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‘Battle for the BBC’ - An Al Jazeera English Documentary Examines the Relationship Between the BBC and the British State

The Listening Post, Al Jazeera English’s weekly media analysis programme, is releasing a half-hour documentary that examines the relationship between the BBC and the British state. 
“You must never underestimate the malice of a prime minister who wants to destroy, or at least reduce the power of the BBC,” veteran BBC presenter David Dimbleby warns in ‘Battle for the BBC’. 

Set against a backdrop of threats and manoeuvrings from the government of Boris Johnson, Dimbleby is joined by former Director-General Greg Dyke, former Radio 4 host John Humphrys and Newsnight's former economics editor Paul Mason, among others, as they reflect on a tension that has plagued the BBC since its birth almost a century ago - between its dependence on government, and its desire for independence when holding that same government to account.
Presented by The Listening Post’s senior reporter, Flo Phillips, ‘Battle for the BBC’ brings to life a history that, though vital to understanding Britain’s dominant media outlet, nevertheless remains unknown to most of its audience. 
The film covers three formative flashpoints between the public broadcaster and different governments of the day, and considers the changes they have spurred inside the organisation; changes that have, according to some, led to an increase of caution and centralisation in the BBC's journalism since the 1980s.
Phillips looks back at the controversy over the 1985 documentary ‘Real Lives: At the Edge of the Union’, which dealt with the conflict in Northern Ireland. The Thatcher government and the BBC governors tried (and failed) to ban the film - ultimately leading to the dismissal of the then-Director-General Alasdair Milne. “I thought it was pretty murky, I must say,” remembers Dimbleby. Martin Bell, a correspondent at the time, is more blunt: “That was direct pressure by the prime minister.”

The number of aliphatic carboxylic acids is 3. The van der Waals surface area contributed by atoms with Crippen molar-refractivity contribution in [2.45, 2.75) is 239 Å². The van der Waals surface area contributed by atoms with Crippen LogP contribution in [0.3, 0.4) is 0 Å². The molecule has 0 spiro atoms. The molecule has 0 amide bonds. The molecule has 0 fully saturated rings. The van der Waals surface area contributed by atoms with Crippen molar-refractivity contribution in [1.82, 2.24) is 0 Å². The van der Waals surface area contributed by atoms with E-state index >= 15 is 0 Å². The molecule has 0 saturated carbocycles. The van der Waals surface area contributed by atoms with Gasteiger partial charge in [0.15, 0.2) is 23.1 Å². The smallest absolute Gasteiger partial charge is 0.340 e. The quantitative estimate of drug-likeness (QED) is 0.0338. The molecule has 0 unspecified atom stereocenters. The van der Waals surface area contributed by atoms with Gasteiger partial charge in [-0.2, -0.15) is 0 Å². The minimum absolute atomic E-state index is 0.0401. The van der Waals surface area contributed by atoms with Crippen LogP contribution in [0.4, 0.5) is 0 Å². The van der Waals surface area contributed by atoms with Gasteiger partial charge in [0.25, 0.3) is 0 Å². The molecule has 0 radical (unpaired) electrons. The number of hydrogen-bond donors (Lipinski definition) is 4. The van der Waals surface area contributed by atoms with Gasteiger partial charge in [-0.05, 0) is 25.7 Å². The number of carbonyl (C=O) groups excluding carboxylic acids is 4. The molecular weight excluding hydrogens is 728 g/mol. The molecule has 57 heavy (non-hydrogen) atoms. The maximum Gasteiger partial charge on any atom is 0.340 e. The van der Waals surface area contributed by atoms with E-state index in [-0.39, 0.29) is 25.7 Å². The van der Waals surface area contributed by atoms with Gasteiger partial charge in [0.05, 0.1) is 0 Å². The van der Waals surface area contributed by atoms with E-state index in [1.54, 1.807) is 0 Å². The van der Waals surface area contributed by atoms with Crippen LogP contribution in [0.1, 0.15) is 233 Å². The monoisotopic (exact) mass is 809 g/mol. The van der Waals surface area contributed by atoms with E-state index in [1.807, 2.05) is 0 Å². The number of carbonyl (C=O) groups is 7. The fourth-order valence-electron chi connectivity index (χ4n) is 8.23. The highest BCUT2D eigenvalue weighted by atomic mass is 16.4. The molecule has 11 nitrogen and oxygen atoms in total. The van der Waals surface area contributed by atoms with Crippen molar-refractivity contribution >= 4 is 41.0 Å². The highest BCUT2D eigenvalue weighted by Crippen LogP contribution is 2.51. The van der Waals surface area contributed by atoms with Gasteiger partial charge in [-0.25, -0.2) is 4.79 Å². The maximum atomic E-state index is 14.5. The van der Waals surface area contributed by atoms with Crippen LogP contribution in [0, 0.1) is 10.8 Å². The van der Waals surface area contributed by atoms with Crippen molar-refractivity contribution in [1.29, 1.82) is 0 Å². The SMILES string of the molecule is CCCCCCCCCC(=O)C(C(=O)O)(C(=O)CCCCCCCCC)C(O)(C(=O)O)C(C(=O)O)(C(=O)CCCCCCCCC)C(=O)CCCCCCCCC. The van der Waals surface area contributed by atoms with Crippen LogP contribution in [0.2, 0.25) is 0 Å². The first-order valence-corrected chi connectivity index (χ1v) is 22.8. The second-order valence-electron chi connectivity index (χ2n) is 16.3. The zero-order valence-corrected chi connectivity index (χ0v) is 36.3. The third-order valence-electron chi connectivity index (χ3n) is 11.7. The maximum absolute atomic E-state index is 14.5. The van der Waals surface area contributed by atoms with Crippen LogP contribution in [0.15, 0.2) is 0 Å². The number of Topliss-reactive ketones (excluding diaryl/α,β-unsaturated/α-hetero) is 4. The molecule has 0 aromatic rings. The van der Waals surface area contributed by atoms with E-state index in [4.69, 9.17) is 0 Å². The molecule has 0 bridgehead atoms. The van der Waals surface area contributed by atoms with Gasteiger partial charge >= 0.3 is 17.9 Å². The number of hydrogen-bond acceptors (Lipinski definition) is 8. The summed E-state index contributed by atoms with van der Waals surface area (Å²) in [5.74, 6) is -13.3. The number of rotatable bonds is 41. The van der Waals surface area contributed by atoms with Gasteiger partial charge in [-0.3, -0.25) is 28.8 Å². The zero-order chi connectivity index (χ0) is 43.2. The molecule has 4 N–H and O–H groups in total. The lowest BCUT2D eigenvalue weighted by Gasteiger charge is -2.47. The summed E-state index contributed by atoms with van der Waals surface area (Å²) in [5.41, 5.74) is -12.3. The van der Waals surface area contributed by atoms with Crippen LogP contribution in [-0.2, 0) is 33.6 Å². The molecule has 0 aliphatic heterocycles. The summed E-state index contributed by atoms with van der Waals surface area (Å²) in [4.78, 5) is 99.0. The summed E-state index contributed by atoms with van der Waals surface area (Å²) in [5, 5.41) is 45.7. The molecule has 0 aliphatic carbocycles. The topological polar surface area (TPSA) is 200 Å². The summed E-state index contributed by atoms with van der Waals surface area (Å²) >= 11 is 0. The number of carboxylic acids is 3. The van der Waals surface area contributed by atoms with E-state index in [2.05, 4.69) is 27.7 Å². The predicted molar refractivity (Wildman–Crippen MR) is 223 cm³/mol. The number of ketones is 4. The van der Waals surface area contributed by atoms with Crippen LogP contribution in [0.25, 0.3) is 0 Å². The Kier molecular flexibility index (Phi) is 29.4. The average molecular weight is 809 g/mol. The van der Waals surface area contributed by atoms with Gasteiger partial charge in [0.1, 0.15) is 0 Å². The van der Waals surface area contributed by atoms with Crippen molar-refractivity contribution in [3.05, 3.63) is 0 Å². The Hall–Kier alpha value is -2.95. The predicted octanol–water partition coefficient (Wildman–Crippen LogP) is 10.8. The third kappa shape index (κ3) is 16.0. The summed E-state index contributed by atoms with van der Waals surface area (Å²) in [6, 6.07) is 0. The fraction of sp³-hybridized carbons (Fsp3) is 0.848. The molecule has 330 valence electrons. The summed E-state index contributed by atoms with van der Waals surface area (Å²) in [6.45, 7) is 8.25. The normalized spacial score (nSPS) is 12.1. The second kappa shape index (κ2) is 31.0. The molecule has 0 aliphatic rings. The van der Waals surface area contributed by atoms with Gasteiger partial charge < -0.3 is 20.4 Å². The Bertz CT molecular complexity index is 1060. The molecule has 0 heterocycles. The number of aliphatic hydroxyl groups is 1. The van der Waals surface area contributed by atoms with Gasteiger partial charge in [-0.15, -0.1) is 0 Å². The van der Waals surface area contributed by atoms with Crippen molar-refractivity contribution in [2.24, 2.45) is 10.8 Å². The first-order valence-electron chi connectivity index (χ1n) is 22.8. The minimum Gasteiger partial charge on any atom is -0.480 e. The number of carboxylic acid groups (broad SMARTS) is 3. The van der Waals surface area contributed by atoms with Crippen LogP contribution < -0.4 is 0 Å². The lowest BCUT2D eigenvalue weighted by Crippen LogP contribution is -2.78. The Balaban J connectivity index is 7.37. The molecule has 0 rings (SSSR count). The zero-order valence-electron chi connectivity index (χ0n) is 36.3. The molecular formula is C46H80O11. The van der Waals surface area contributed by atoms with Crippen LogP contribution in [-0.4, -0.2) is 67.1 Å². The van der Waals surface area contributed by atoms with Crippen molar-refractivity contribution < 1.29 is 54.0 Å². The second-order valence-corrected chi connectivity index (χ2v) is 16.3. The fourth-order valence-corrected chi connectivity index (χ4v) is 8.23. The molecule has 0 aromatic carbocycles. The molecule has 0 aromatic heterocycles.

Another flashpoint covered in the documentary is the 2003 Iraq War. Paul Mason, who reported on the run-up to the invasion for Newsnight, alleges that the programme barred certain anti-war voices, including the British writer Tariq Ali: “We'd become a government mouthpiece. There were specific voices who were not allowed. Tariq Ali was one of them.”
As with Northern Ireland in earlier decades, BBC journalists pushed back. The film details the row between the Blair government and the BBC over Andrew Gilligan’s report questioning the case for war, which led to the forced resignation of Greg Dyke - then the BBC’s Director-General. “I was pushed,” Dyke maintains. “The governors of the BBC lost their bottle.”
The earliest flashpoint the film explores is the General Strike of 1926 - seen as the first real test of the BBC’s independence. Phillips shows how Lord Reith, the BBC’s founder, resisted the government’s attempts to take over his four-year-old creation, but in doing so sacrificed the BBC’s impartiality – later boasting of its contribution to breaking the strike. 
Also interviewed for the film are Guardian columnist Jane Martinson, Tom Mills, the author of “The BBC: Myth of a Public Service”, and former senior civil servant Hayden Phillips.
Representatives from 10 Downing St and the Department for Digital, Culture, Media and Sport declined to participate.